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While commercially successful women writers were uncommon a century ago, Winnifred Eaton (1875-1954) cultivated a particular persona to set herself apart even ...
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While commercially successful women writers were uncommon a century ago, Winnifred Eaton (1875-1954) cultivated a particular persona to set herself apart even within this rare breed. Born to a British father and a Chinese mother, Winnifred decided to capitalize on her exotic appearance while protecting herself from Americans' scorn of the Chinese: she "became" Japanese, assuming the pen name Onoto Watanna. While her eldest sister, Edith Maude Eaton (now acknowledged as the mother of Asian-American fiction), was writing stories of downtrodden Chinese immigrants under the moniker Sui Sin Far, Winnifred's Japanese romance novels and stories became all the rage, thrusting her into the glittering world of New York literati.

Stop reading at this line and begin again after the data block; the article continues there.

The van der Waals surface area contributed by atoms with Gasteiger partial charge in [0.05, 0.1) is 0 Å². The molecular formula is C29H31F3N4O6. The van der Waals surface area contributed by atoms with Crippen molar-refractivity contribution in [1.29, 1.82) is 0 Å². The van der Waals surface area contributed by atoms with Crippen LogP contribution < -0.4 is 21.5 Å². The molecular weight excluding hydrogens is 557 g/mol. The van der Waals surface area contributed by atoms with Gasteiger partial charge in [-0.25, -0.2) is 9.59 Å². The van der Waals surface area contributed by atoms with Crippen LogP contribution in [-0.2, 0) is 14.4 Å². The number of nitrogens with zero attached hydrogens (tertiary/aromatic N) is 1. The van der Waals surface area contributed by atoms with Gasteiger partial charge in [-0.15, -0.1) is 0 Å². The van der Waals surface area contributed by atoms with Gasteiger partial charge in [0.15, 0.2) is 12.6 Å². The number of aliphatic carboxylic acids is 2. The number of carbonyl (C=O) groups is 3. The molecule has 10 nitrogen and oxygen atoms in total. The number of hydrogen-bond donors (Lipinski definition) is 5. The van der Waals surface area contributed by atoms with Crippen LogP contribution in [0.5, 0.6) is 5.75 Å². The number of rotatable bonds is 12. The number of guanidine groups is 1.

Diana Birchall chronicles the sometimes desperate, sometimes canny, always bold life of her "bad grandmother," about whom she knew almost nothing until her own adulthood. Here are the details of an amazing professional career, starting when Winnifred was a novice typist and continuing through her years as a journalist, a bestselling novelist, and a Hollywood scriptwriting protégée of Carl Laemmle at Universal Studios.
Here, too, is the personal saga of a woman who bore "a book and a baby a year" during her troubled first marriage--and who, at the age of fifty-six, wooed back her estranged second husband when her Hollywood career hit the skids during the Great Depression. Having achieved early fame as a Japanese romance writer, Winnifred later jettisoned the kimono and wrote books (including one entitled Cattle) set on the plains of Alberta, where her husband owned a ranch.
A chameleon? A desperate poseur? A shrewd businesswoman? She was all that and much more, as Diana Birchall demonstrates. Navigating the shifting boundary between life and art, Birchall probes Winnifred's conflicting stories, personal tempests, and remarkable accomplishments, presenting a woman whose career was "sensational" in every sense.
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